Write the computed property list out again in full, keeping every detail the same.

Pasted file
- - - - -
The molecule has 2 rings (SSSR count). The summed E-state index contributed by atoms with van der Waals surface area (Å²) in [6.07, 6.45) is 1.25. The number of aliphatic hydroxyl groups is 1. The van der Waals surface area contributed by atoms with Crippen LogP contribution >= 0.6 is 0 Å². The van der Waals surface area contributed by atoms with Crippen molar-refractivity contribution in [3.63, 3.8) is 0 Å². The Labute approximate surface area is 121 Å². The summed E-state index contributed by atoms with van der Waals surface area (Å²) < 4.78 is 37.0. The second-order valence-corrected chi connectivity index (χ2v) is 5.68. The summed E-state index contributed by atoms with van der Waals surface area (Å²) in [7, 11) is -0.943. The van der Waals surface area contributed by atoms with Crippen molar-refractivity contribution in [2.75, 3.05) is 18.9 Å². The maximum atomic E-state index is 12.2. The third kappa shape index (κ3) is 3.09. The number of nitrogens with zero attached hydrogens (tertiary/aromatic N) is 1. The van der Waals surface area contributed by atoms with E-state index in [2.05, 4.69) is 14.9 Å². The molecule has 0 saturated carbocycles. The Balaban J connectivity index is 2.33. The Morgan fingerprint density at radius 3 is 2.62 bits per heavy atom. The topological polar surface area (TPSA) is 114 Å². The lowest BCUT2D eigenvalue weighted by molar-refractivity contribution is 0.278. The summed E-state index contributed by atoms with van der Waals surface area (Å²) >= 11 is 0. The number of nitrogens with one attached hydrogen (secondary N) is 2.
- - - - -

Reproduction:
The molecule has 2 rings (SSSR count). The summed E-state index contributed by atoms with van der Waals surface area (Å²) in [6.07, 6.45) is 1.25. The number of aliphatic hydroxyl groups is 1. The van der Waals surface area contributed by atoms with Crippen LogP contribution >= 0.6 is 0 Å². The van der Waals surface area contributed by atoms with Crippen molar-refractivity contribution in [3.63, 3.8) is 0 Å². The Labute approximate surface area is 121 Å². The summed E-state index contributed by atoms with van der Waals surface area (Å²) < 4.78 is 37.0. The second-order valence-corrected chi connectivity index (χ2v) is 5.68. The summed E-state index contributed by atoms with van der Waals surface area (Å²) in [7, 11) is -0.943. The van der Waals surface area contributed by atoms with Crippen molar-refractivity contribution in [2.75, 3.05) is 18.9 Å². The maximum atomic E-state index is 12.2. The third kappa shape index (κ3) is 3.09. The number of nitrogens with zero attached hydrogens (tertiary/aromatic N) is 1. The van der Waals surface area contributed by atoms with E-state index in [2.05, 4.69) is 14.9 Å². The molecule has 0 saturated carbocycles. The Balaban J connectivity index is 2.33. The Morgan fingerprint density at radius 3 is 2.62 bits per heavy atom. The topological polar surface area (TPSA) is 114 Å². The lowest BCUT2D eigenvalue weighted by molar-refractivity contribution is 0.278. The summed E-state index contributed by atoms with van der Waals surface area (Å²) >= 11 is 0. The number of nitrogens with one attached hydrogen (secondary N) is 2.